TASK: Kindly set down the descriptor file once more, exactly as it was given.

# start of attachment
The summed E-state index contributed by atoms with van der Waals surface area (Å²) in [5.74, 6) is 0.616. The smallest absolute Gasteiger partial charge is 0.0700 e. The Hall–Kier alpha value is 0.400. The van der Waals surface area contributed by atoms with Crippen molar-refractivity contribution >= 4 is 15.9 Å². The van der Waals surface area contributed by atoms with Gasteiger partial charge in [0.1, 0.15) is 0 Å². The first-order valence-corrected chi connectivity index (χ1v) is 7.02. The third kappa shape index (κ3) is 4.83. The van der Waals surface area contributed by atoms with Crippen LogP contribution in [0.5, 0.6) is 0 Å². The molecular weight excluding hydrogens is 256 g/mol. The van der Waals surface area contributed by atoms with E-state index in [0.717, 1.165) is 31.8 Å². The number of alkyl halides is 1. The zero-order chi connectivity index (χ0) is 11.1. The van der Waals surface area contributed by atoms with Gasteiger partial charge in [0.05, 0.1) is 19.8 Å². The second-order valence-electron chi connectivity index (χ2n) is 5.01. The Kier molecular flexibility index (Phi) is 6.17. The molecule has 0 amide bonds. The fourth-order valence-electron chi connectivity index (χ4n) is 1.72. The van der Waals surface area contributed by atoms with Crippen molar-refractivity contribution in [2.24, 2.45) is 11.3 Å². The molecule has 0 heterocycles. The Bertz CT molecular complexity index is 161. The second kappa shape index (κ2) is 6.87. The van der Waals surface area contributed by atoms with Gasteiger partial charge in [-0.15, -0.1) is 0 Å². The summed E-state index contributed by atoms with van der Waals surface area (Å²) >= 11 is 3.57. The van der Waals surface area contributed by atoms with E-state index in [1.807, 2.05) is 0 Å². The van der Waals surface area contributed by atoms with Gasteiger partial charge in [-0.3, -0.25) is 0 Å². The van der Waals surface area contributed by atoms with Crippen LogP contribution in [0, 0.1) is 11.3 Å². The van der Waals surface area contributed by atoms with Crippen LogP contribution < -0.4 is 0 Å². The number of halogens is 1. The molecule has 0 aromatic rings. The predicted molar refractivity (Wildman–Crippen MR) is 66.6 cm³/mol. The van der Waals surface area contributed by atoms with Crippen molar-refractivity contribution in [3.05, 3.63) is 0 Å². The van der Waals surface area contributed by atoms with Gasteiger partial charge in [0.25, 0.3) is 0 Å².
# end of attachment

The summed E-state index contributed by atoms with van der Waals surface area (Å²) in [5.74, 6) is 0.616. The smallest absolute Gasteiger partial charge is 0.0700 e. The Hall–Kier alpha value is 0.400. The van der Waals surface area contributed by atoms with Crippen molar-refractivity contribution >= 4 is 15.9 Å². The van der Waals surface area contributed by atoms with Gasteiger partial charge in [0.1, 0.15) is 0 Å². The first-order valence-corrected chi connectivity index (χ1v) is 7.02. The third kappa shape index (κ3) is 4.83. The van der Waals surface area contributed by atoms with Crippen LogP contribution in [0.5, 0.6) is 0 Å². The molecular weight excluding hydrogens is 256 g/mol. The van der Waals surface area contributed by atoms with E-state index in [0.717, 1.165) is 31.8 Å². The number of alkyl halides is 1. The zero-order chi connectivity index (χ0) is 11.1. The van der Waals surface area contributed by atoms with Gasteiger partial charge in [0.05, 0.1) is 19.8 Å². The second-order valence-electron chi connectivity index (χ2n) is 5.01. The Kier molecular flexibility index (Phi) is 6.17. The molecule has 0 amide bonds. The fourth-order valence-electron chi connectivity index (χ4n) is 1.72. The van der Waals surface area contributed by atoms with Crippen molar-refractivity contribution in [2.24, 2.45) is 11.3 Å². The molecule has 0 heterocycles. The Bertz CT molecular complexity index is 161. The second kappa shape index (κ2) is 6.87. The van der Waals surface area contributed by atoms with Gasteiger partial charge in [-0.15, -0.1) is 0 Å². The summed E-state index contributed by atoms with van der Waals surface area (Å²) >= 11 is 3.57. The van der Waals surface area contributed by atoms with E-state index in [1.807, 2.05) is 0 Å². The van der Waals surface area contributed by atoms with Gasteiger partial charge in [-0.3, -0.25) is 0 Å². The van der Waals surface area contributed by atoms with Crippen LogP contribution in [0, 0.1) is 11.3 Å². The van der Waals surface area contributed by atoms with Crippen LogP contribution < -0.4 is 0 Å². The number of halogens is 1. The molecule has 0 aromatic rings. The predicted molar refractivity (Wildman–Crippen MR) is 66.6 cm³/mol. The van der Waals surface area contributed by atoms with Crippen molar-refractivity contribution in [3.05, 3.63) is 0 Å². The van der Waals surface area contributed by atoms with Gasteiger partial charge in [0.25, 0.3) is 0 Å².